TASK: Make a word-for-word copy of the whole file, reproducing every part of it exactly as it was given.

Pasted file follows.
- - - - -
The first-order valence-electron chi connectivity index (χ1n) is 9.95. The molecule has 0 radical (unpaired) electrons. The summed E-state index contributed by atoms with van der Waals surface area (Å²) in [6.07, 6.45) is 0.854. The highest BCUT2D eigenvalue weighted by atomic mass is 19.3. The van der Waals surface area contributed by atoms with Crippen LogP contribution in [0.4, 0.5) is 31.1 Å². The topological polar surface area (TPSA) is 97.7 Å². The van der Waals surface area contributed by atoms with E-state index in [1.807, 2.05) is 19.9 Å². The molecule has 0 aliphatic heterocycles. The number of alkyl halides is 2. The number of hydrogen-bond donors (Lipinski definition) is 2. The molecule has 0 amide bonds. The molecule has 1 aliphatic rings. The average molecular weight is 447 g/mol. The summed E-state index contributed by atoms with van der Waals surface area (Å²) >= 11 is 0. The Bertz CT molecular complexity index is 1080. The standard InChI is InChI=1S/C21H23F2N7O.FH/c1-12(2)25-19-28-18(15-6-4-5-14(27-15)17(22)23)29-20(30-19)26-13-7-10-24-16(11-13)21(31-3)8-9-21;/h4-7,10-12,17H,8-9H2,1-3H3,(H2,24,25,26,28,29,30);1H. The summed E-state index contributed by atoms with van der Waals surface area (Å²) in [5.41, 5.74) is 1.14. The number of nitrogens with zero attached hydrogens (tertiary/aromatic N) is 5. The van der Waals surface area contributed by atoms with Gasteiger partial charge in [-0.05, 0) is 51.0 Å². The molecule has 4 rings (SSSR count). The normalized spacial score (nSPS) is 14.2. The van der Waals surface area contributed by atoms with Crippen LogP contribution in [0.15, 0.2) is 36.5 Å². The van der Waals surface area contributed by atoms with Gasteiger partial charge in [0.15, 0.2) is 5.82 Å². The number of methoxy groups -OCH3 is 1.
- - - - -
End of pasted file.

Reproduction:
The first-order valence-electron chi connectivity index (χ1n) is 9.95. The molecule has 0 radical (unpaired) electrons. The summed E-state index contributed by atoms with van der Waals surface area (Å²) in [6.07, 6.45) is 0.854. The highest BCUT2D eigenvalue weighted by atomic mass is 19.3. The van der Waals surface area contributed by atoms with Crippen LogP contribution in [0.4, 0.5) is 31.1 Å². The topological polar surface area (TPSA) is 97.7 Å². The van der Waals surface area contributed by atoms with E-state index in [1.807, 2.05) is 19.9 Å². The molecule has 0 aliphatic heterocycles. The number of alkyl halides is 2. The number of hydrogen-bond donors (Lipinski definition) is 2. The molecule has 0 amide bonds. The molecule has 1 aliphatic rings. The average molecular weight is 447 g/mol. The summed E-state index contributed by atoms with van der Waals surface area (Å²) >= 11 is 0. The Bertz CT molecular complexity index is 1080. The standard InChI is InChI=1S/C21H23F2N7O.FH/c1-12(2)25-19-28-18(15-6-4-5-14(27-15)17(22)23)29-20(30-19)26-13-7-10-24-16(11-13)21(31-3)8-9-21;/h4-7,10-12,17H,8-9H2,1-3H3,(H2,24,25,26,28,29,30);1H. The summed E-state index contributed by atoms with van der Waals surface area (Å²) in [5.41, 5.74) is 1.14. The number of nitrogens with zero attached hydrogens (tertiary/aromatic N) is 5. The van der Waals surface area contributed by atoms with Gasteiger partial charge in [-0.05, 0) is 51.0 Å². The molecule has 4 rings (SSSR count). The normalized spacial score (nSPS) is 14.2. The van der Waals surface area contributed by atoms with Crippen LogP contribution in [0.15, 0.2) is 36.5 Å². The van der Waals surface area contributed by atoms with Gasteiger partial charge in [0.15, 0.2) is 5.82 Å². The number of methoxy groups -OCH3 is 1.